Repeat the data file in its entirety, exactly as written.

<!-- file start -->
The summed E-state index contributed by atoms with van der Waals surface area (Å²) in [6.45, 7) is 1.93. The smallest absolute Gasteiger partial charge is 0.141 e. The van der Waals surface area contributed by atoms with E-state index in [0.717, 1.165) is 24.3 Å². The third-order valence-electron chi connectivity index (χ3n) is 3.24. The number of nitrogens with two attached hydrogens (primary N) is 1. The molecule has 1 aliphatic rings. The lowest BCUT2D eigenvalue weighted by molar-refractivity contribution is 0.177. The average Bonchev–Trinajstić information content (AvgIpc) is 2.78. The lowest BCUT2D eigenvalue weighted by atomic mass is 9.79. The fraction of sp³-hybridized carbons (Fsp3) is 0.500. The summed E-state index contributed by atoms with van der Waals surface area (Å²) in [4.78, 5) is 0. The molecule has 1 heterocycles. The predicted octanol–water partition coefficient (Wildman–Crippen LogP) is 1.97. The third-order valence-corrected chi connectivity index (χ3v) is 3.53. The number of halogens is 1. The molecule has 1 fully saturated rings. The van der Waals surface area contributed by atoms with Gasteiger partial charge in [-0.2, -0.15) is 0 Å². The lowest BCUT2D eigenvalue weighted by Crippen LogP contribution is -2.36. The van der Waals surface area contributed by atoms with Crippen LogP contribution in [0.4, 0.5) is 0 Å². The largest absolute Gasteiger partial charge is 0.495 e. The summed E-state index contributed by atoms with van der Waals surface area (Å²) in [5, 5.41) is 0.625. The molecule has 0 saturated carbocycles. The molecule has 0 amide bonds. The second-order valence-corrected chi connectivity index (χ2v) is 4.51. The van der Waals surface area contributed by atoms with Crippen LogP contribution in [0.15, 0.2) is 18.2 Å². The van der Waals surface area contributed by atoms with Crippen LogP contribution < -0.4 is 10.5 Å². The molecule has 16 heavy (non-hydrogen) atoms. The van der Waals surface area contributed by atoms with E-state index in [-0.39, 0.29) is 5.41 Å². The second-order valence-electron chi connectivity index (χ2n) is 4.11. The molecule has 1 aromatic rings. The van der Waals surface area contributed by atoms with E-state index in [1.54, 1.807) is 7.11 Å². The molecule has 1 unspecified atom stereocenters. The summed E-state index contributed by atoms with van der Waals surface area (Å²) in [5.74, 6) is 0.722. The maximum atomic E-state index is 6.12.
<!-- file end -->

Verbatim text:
The summed E-state index contributed by atoms with van der Waals surface area (Å²) in [6.45, 7) is 1.93. The smallest absolute Gasteiger partial charge is 0.141 e. The van der Waals surface area contributed by atoms with E-state index in [0.717, 1.165) is 24.3 Å². The third-order valence-electron chi connectivity index (χ3n) is 3.24. The number of nitrogens with two attached hydrogens (primary N) is 1. The molecule has 1 aliphatic rings. The lowest BCUT2D eigenvalue weighted by molar-refractivity contribution is 0.177. The average Bonchev–Trinajstić information content (AvgIpc) is 2.78. The lowest BCUT2D eigenvalue weighted by atomic mass is 9.79. The fraction of sp³-hybridized carbons (Fsp3) is 0.500. The summed E-state index contributed by atoms with van der Waals surface area (Å²) in [4.78, 5) is 0. The molecule has 1 heterocycles. The predicted octanol–water partition coefficient (Wildman–Crippen LogP) is 1.97. The third-order valence-corrected chi connectivity index (χ3v) is 3.53. The number of halogens is 1. The molecule has 1 fully saturated rings. The van der Waals surface area contributed by atoms with Gasteiger partial charge in [-0.2, -0.15) is 0 Å². The lowest BCUT2D eigenvalue weighted by Crippen LogP contribution is -2.36. The van der Waals surface area contributed by atoms with Crippen LogP contribution in [0.4, 0.5) is 0 Å². The largest absolute Gasteiger partial charge is 0.495 e. The summed E-state index contributed by atoms with van der Waals surface area (Å²) in [5, 5.41) is 0.625. The molecule has 0 saturated carbocycles. The molecule has 0 amide bonds. The second-order valence-corrected chi connectivity index (χ2v) is 4.51. The van der Waals surface area contributed by atoms with Crippen LogP contribution in [0.15, 0.2) is 18.2 Å². The van der Waals surface area contributed by atoms with Crippen LogP contribution < -0.4 is 10.5 Å². The molecule has 16 heavy (non-hydrogen) atoms. The van der Waals surface area contributed by atoms with E-state index in [-0.39, 0.29) is 5.41 Å². The second-order valence-electron chi connectivity index (χ2n) is 4.11. The molecule has 1 aromatic rings. The van der Waals surface area contributed by atoms with E-state index in [1.54, 1.807) is 7.11 Å². The molecule has 1 unspecified atom stereocenters. The summed E-state index contributed by atoms with van der Waals surface area (Å²) in [5.74, 6) is 0.722. The maximum atomic E-state index is 6.12.